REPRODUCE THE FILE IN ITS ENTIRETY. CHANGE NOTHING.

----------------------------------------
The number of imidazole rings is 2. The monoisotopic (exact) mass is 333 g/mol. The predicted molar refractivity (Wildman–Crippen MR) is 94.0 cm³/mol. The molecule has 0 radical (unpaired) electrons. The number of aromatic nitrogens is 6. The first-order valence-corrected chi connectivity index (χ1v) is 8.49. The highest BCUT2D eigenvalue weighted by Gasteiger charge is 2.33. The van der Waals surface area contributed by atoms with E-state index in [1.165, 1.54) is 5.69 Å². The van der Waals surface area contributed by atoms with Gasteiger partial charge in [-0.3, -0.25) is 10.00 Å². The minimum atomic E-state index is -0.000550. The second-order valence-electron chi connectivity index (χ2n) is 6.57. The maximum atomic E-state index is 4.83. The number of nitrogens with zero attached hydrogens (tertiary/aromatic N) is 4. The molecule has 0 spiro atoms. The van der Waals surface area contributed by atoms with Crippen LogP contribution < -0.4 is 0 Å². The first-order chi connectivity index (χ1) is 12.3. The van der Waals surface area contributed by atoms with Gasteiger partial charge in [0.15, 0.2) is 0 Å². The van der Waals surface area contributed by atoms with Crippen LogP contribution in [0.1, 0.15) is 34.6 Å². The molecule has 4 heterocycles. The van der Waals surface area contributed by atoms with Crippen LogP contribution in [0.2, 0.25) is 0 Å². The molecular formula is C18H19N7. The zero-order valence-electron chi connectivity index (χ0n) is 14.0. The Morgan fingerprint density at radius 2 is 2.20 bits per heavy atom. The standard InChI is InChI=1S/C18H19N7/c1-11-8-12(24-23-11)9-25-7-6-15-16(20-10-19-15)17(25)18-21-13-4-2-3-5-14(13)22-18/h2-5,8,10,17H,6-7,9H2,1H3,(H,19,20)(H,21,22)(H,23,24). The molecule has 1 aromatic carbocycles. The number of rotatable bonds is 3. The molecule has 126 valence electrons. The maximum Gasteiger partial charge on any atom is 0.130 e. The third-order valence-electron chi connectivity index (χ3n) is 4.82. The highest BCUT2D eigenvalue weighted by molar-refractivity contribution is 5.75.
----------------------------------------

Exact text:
The number of imidazole rings is 2. The monoisotopic (exact) mass is 333 g/mol. The predicted molar refractivity (Wildman–Crippen MR) is 94.0 cm³/mol. The molecule has 0 radical (unpaired) electrons. The number of aromatic nitrogens is 6. The first-order valence-corrected chi connectivity index (χ1v) is 8.49. The highest BCUT2D eigenvalue weighted by Gasteiger charge is 2.33. The van der Waals surface area contributed by atoms with E-state index in [1.165, 1.54) is 5.69 Å². The van der Waals surface area contributed by atoms with Gasteiger partial charge in [-0.3, -0.25) is 10.00 Å². The minimum atomic E-state index is -0.000550. The second-order valence-electron chi connectivity index (χ2n) is 6.57. The maximum atomic E-state index is 4.83. The number of nitrogens with zero attached hydrogens (tertiary/aromatic N) is 4. The molecule has 0 spiro atoms. The van der Waals surface area contributed by atoms with Crippen LogP contribution < -0.4 is 0 Å². The first-order chi connectivity index (χ1) is 12.3. The van der Waals surface area contributed by atoms with Gasteiger partial charge in [0.15, 0.2) is 0 Å². The van der Waals surface area contributed by atoms with Crippen LogP contribution in [0.1, 0.15) is 34.6 Å². The molecule has 4 heterocycles. The van der Waals surface area contributed by atoms with Crippen LogP contribution in [0.2, 0.25) is 0 Å². The molecular formula is C18H19N7. The zero-order valence-electron chi connectivity index (χ0n) is 14.0. The Morgan fingerprint density at radius 2 is 2.20 bits per heavy atom. The standard InChI is InChI=1S/C18H19N7/c1-11-8-12(24-23-11)9-25-7-6-15-16(20-10-19-15)17(25)18-21-13-4-2-3-5-14(13)22-18/h2-5,8,10,17H,6-7,9H2,1H3,(H,19,20)(H,21,22)(H,23,24). The molecule has 1 aromatic carbocycles. The number of rotatable bonds is 3. The molecule has 126 valence electrons. The maximum Gasteiger partial charge on any atom is 0.130 e. The third-order valence-electron chi connectivity index (χ3n) is 4.82. The highest BCUT2D eigenvalue weighted by molar-refractivity contribution is 5.75.